ORLANDO, Fl. – As we enjoy the last week of summer, the cooler weather will be knocking on our door shortly in Central Florida. Fall officially begins on Saturday, Sept. 23 at 2:50 a.m. EDT.
Most plants become overgrown by the end of summer, so it’s time to step back and analyze what you’ve got going on in your garden to set yourself up for a successful spring season.
Have you ever heard of deadheading? The term “deadheading” refers to the act of removing flowers from a plant. In most instances, these blooms are ones that have started to age and are no longer considered to be attractive.
Now the big question is does deadheading actually allow more flowers to bloom? Generally, yes! Most annuals and many perennials will continue to bloom throughout the growing season if they are regularly deadheaded. It’s usually done to maintain and improve a plant’s performance.
Removing flower heads, your garden will begin to look better and the plants will be ready for overwintering. Perennials flourish during the summer months so start getting into the habit of pruning and cutting back during the fall season. This rule of thumb could lead to more blooms when spring arrives. It’s important to note that some plants prefer pruning during the spring season.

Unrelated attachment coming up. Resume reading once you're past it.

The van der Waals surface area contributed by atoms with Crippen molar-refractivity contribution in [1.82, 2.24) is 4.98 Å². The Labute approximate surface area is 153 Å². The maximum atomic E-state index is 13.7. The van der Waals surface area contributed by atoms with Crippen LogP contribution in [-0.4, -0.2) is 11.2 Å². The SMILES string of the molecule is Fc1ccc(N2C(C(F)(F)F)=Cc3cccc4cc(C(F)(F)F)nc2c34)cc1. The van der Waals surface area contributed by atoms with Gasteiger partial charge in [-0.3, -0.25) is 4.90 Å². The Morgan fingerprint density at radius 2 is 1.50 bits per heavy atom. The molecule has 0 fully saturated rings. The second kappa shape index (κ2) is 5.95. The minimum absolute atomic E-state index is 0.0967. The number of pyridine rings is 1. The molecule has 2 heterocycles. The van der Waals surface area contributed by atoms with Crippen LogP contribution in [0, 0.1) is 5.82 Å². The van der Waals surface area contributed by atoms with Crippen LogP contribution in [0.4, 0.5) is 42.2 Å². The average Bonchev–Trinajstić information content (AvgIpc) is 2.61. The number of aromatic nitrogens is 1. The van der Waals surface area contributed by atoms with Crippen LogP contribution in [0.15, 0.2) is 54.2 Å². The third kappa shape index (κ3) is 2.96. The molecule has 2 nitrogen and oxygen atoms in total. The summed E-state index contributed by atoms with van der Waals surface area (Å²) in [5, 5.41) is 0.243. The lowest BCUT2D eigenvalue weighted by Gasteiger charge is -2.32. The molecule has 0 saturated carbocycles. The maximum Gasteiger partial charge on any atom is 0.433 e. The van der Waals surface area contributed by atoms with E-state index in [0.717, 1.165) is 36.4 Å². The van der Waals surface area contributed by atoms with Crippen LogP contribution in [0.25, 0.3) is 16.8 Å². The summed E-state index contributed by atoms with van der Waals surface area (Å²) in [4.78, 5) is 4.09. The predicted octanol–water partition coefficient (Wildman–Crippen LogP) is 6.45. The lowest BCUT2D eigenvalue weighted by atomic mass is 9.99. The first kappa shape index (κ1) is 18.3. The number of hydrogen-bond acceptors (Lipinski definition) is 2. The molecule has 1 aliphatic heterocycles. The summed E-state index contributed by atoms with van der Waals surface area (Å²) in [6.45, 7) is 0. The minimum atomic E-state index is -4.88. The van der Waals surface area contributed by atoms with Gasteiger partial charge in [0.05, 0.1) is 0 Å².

Don’t forget about your lawn! Fall lawn care is often overlooked when the weather begins to cool. As the leaves begin to fall, a layer of colorful autumn leaves may look nice but they’re no good for the grass. They trap moisture and block sunlight.
So when the leaves are falling, blow or rake them away as much as you can. If you don’t, when spring arrives, most likely the grass under the leaves would not have survived.
Continue to water as the weather gets cooler. While there’s usually more rain and dew, less evaporation during the cooler months is expected due to cooler temperatures and lower levels of solar radiation, resulting in less energy for evaporation which may not be enough to keep grass roots hydrated.
Fall is also the ideal time to seed a variety of plants, including grass. Cooler weather means seedlings are less affected by heat but the soil usually is still warm enough for maximum root development.
Although September is the best time to seed, you can still plant grass seed up to mid-October with decent results. The issue with late-season seeding is that days with less sunlight and cooler temperatures will prolong the germination phase of seeds.
Keep in mind that cool-season lawns will need an application of high-nitrogen fertilizers during the fall and spring seasons.
Be sure to also loosen the soil every couple of years. A thick layer of compacted roots, stems and debris could block water, oxygen and nutrients from reaching the soil.
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